She was smiling at me as I walked up the ladder, escaping the open walk under the early morning sun and into the ZestAir plane where she works as a stewardess (I believe the proper designation is Flight Attendant or FA). This would be interesting, I thought. Here she is demonstrating flight safety procedures, making it look cool to grab the oxygen mask in case of a sudden drop in cabin pressure.
Then she looked at me again. This time only with a slight smile. Still sweet though, but with a clear sense of purpose in her eyes. It’s obvious she wants to walk towards me. Then she took the first step towards my direction. And for a second or two that felt like eternity, she was in front of me. She was still smiling. She opened her lips. Then she softly whispered: “Sir, please pull up the window shade as the plane is about to take off“.
Tsk. Tsk Tsk. And you thought it’s something else.
Anyway, this is the first and only time, so far, that we traveled with ZestAir. I’ve long heard of this airline, which used to be Asian Spirit before the purchase by its new boss, Zesto‘s Alfredo Yao. I’ve tried Asian Spirit in one of our trips to Boracay.
Once upon a time Philippine Airlines ruled the Philippine skies. Cebu Pacific gave PAL a run for its money, with Cebu Pacific’s low-fare offerings, fresh approach to service and, MOST importanly, commitment to be on-time 95% of the time. It was a great commitment, great until it lasted. I used to fly CebuPac exclusively during that time, but now I’m back to PAL.
ZestAir offers really low prices. But the biggest cause of my hesitation is the thought of this airline being untested. We fear the unknown, I’ve said here so many times. Because we were a big group on the trip to Bohol, it was only logical that we take the cheapest airline — ZestAir.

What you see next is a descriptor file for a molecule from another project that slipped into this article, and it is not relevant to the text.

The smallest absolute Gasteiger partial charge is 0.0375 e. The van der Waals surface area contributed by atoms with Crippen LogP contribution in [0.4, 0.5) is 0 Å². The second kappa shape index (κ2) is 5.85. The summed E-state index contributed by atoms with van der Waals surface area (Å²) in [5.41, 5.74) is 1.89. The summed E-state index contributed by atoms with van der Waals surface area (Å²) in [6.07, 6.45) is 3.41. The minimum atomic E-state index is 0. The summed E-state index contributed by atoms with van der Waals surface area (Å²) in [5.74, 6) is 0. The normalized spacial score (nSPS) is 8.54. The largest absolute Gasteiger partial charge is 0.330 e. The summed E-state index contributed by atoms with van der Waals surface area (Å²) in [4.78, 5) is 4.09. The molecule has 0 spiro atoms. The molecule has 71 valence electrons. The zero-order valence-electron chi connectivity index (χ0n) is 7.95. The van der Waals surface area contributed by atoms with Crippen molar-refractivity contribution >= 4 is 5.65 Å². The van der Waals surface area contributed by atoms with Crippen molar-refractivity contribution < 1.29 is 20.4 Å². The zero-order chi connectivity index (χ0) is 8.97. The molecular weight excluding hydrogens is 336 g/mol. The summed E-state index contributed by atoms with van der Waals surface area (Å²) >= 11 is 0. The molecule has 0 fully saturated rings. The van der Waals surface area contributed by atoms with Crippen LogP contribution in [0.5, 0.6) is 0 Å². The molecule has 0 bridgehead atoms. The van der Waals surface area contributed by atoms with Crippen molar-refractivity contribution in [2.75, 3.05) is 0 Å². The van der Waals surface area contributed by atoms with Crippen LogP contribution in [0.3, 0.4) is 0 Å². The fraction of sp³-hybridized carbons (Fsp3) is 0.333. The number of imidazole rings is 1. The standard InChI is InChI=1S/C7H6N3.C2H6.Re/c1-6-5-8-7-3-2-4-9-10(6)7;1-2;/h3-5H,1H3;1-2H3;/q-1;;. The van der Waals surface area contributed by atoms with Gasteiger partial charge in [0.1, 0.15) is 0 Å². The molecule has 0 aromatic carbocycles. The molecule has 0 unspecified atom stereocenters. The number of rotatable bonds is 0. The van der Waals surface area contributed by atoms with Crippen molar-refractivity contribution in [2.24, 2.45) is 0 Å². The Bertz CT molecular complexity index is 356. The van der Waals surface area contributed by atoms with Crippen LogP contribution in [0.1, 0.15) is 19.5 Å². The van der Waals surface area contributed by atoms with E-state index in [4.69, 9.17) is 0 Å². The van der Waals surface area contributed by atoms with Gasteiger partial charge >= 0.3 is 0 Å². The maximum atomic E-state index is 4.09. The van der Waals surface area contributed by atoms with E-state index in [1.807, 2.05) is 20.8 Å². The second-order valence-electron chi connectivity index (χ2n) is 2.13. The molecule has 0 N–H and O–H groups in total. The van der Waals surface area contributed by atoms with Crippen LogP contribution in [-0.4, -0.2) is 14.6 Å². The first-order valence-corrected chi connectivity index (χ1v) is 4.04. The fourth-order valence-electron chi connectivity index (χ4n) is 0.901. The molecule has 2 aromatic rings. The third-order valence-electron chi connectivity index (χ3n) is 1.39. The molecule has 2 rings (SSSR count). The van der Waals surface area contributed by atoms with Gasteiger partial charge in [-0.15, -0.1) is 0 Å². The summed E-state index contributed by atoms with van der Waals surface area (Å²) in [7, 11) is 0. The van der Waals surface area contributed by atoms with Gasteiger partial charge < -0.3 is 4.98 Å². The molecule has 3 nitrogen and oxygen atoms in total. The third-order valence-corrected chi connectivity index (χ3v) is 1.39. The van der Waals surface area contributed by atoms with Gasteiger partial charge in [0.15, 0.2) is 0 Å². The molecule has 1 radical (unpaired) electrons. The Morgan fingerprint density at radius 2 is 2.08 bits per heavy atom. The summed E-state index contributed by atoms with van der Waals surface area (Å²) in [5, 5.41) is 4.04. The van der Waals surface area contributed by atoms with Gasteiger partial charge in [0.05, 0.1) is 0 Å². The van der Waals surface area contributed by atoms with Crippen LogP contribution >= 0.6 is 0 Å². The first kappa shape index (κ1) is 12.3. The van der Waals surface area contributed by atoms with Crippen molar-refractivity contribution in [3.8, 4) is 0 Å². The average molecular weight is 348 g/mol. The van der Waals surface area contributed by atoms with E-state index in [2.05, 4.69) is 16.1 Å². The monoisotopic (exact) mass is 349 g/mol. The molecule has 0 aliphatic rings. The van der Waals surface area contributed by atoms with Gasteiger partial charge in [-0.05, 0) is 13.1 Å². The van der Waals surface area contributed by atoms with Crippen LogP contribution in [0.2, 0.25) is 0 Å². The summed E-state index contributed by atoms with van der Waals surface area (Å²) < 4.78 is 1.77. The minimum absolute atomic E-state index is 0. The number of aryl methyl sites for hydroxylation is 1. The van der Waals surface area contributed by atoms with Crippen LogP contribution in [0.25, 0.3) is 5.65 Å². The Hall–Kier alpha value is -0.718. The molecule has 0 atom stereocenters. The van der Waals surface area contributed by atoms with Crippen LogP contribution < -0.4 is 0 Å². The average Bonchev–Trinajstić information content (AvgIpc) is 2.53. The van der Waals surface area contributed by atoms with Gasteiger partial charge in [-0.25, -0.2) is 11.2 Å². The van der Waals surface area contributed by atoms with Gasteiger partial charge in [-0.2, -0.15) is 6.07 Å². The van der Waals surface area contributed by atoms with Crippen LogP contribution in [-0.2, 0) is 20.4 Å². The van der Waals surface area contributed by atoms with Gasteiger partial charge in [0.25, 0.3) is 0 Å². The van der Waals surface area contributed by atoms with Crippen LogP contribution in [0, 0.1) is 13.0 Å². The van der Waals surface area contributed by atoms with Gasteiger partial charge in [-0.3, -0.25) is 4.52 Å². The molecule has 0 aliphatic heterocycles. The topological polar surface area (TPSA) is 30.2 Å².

And boy was I wrong about my preconceived notions about this airline. Our trip to Bohol, serviced by Zestair’s Airbus A320, was full. Service was ok. I never had the experience of a Flight Attendant opening the lavatory door while I was heading towards it, holding a spilled milk bottle with my two hands (yes, I was with my wife and kid). At least they offer free juice (Zesto, of course), unlike CebuPac.
In my morning drive towards work, I always listen to Mo, Mojo and Grace Lee’s radio show over at 89.9 (hey Mo, will this qualify for the 500 grand?). They once spoke about ZestAir, about the clouds getting inside the plane. I thought this is just normal for propeller-type planes that go straight to Caticlan, very near Boracay (I prefer the low-altitude planes, rather than take the jet planes that pass through other airports, with a few hours drive before reaching Caticlan). If I remember it correctly somebody said something about never again riding in ZestAir.
Then lo and behold, as we were waiting at the Manila Domestic Airport‘s passenger’s lounge, we saw Mo, with a beautiful lady beside him, waiting for their flight. There are only two options — ZestAir or SEAir. Most probably they took ZestAir, on the way to Boracay. I could be wrong, of course.
We don’t know anyone in ZestAir and we aren’t paid to write this, but we thought we consumers should give ZestAir a full fighting chance to spread its wings. Forget the minor inconveniences, not that there was any that we encountered. I figure a stronger ZestAir could keep PAL and CebuPac on their toes. We consumers deserve the best service. That means a robust competition. (Read also NAIA and Manila Domestic Airports and Rate the Philippine Airports.)